Friday, 29 September, 2023

Rescuing Credit Suisse Questions Bank’s Tier-1 Capital

Nironjan Roy

Rescuing Credit Suisse Questions Bank’s Tier-1 Capital
Nironjan Roy

There are some people in the world who are discussed more after their death. Similarly, there are some establishments in the world that are more discussed, analyzed and debated after their collapse. Credit Suisse is one such institution on which more discussion, analysis and debate are going on and will be continuing for a long time. Although Credit Suisse is one of the few largest banks in the world and the second largest bank in Europe, very limited people, particularly the selective people used to know about this bank. After the collapse of Credit Suisse, people across the world now know well about this bank. People from all strata i.e., from investors to analysts, bank executives to policymakers and even general people have been discussing the rise and fall of this bank. Many of them are questioning how the bank has been rescued and the consequences thereof.

Debate over Credit Suisse deal: Multidirectional discussion is going on over the strategy of rescuing Credit Suisse. Some investors and policymakers are supporting the approach the Swiss authority has designed and applied to rescue the bank because the measures according to their views have been able to prevent the contagion impact of the bank run. Some are, however, vehemently opposing the deal, because the measures will most likely cause a very negative impact in mobilizing capital for banks. According to the opponents’ views, the way Credit Suisse rescue deal was designed and applied has distorted the feature and properties of debt hierarchy. Usually, shareholders or common equity providers suffer first when a company goes bankrupt because their claim comes last if anything is left as residual after meeting all other eligible obligations, including bondholders’ claim. For all other available alternative options except litigation, bondholders, particularly AT1 providers, suffer first because this portion of capital is wiped out to offset the loss whereas shareholders’ interest remains intact. This is exactly what has happened in Credit Suisse because the rescue structure was designed in such a way that the bank’s USD 17.50 billion AT1 has been wiped out to offset the loss and this has infuriated the investors of convertible bond.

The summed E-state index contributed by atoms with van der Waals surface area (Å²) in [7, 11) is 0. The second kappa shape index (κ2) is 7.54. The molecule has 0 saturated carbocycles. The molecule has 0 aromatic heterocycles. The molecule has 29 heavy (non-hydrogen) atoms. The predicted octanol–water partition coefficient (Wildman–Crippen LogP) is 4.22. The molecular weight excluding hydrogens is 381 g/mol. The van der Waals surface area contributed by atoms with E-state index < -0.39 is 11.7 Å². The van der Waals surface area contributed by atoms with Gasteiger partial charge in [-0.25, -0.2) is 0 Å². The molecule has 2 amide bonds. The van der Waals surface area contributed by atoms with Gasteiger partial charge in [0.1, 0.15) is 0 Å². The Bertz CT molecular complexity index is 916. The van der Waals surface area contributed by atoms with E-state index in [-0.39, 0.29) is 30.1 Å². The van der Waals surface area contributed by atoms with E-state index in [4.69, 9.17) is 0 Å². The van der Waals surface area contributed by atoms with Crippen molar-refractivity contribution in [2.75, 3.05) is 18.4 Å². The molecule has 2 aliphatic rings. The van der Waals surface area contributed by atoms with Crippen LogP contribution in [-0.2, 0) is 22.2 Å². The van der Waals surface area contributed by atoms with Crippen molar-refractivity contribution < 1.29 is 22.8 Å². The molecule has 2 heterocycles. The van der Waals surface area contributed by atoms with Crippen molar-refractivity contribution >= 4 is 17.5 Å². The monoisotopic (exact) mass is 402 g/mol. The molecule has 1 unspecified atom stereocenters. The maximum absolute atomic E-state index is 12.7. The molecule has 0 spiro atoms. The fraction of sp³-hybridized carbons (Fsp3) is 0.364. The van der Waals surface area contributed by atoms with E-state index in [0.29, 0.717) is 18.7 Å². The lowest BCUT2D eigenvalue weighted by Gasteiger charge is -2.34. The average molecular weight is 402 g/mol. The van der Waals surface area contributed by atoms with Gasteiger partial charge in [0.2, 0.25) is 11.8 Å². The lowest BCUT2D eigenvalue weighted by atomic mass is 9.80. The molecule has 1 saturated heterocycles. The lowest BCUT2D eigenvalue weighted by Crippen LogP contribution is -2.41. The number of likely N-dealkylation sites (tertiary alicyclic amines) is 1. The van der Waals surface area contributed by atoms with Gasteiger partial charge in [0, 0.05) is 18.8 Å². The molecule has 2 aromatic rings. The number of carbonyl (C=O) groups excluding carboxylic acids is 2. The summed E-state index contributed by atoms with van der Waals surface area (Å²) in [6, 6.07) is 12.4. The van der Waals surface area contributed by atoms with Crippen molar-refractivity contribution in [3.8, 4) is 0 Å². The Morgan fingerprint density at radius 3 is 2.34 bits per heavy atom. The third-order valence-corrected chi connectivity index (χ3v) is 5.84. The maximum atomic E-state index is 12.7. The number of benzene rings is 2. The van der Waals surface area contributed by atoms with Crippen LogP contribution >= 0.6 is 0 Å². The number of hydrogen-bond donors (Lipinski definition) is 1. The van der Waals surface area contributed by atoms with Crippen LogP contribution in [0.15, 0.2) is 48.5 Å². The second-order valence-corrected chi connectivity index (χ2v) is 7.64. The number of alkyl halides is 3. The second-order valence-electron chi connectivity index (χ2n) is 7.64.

Bank’s capital structure: Capital of a company is commonly referred to as owners’ share of investment which can be specifically categorized as owners’ equity. Although most banks are publicly listed companies, its capital is quite different and has a broad periphery as some sorts of the borrowed fund and even ambiguous forms of investment also come under the purview of the bank’s overall capital. Therefore, various terminologies viz. capital, net worth and owners’ equity are used to define capital of limited companies. On the other hand, banks’ capital is defined in a different way and the term capital structure is generally used for referring to bank’s overall capital formation. There are two specific forms of capital in the banking business which include (I) Tier-1 capital and (II) Tier–2 capital. In addition, there is another form of capital which is commonly known as Additional Tier-1 (AT1) capital which is placed in between Tier-1 and Tier-2 capital. These are in fact, convertible bonds what are commonly termed AT1 bonds which have been designed to be a part of the bank’s core capital.

Tier-1, Tier-2 and AT1 Capital: Tier-1 capital is known as bank’s core capital which is in fact, common shareholders’ equity. So, Tier-1 capital mainly includes shareholders' equity and retained earnings which are explicitly stated in a bank’s financial statements. Tier-1 capital is the yardstick for measuring a bank's financial health and these funds come into play when a bank must absorb losses without ceasing business operations. On the other hand, Tier–2 capital is known as an incidental form of capital structure that in fact reflects a bank’s other sources of capital except common equity. Tier-2 capital includes revaluation reserves, subordinated term debt, general loan-loss reserves, and undisclosed reserves. Tier-2 capital is considered less reliable than Tier-1 capital because it is more difficult to accurately calculate and liquidate immediately whenever needed. Apart from these two typical forms of capital structure, there is another form of capital which is known as Additional Tier-1 (AT1) capital. The position of this capital is in between Tier-1 and Tier-2 capital. AT1 is defined as a financial instrument that is not common equity but there is an option to convert to common equity in future. This is in fact a convertible bond, so AT1 is categorized as contingent convertible or hybrid security, which has a perpetual term and can be converted into equity when a trigger event occurs. This hybrid financial instrument bears acronymic term “CoCo” which stands for Convertible Contingent.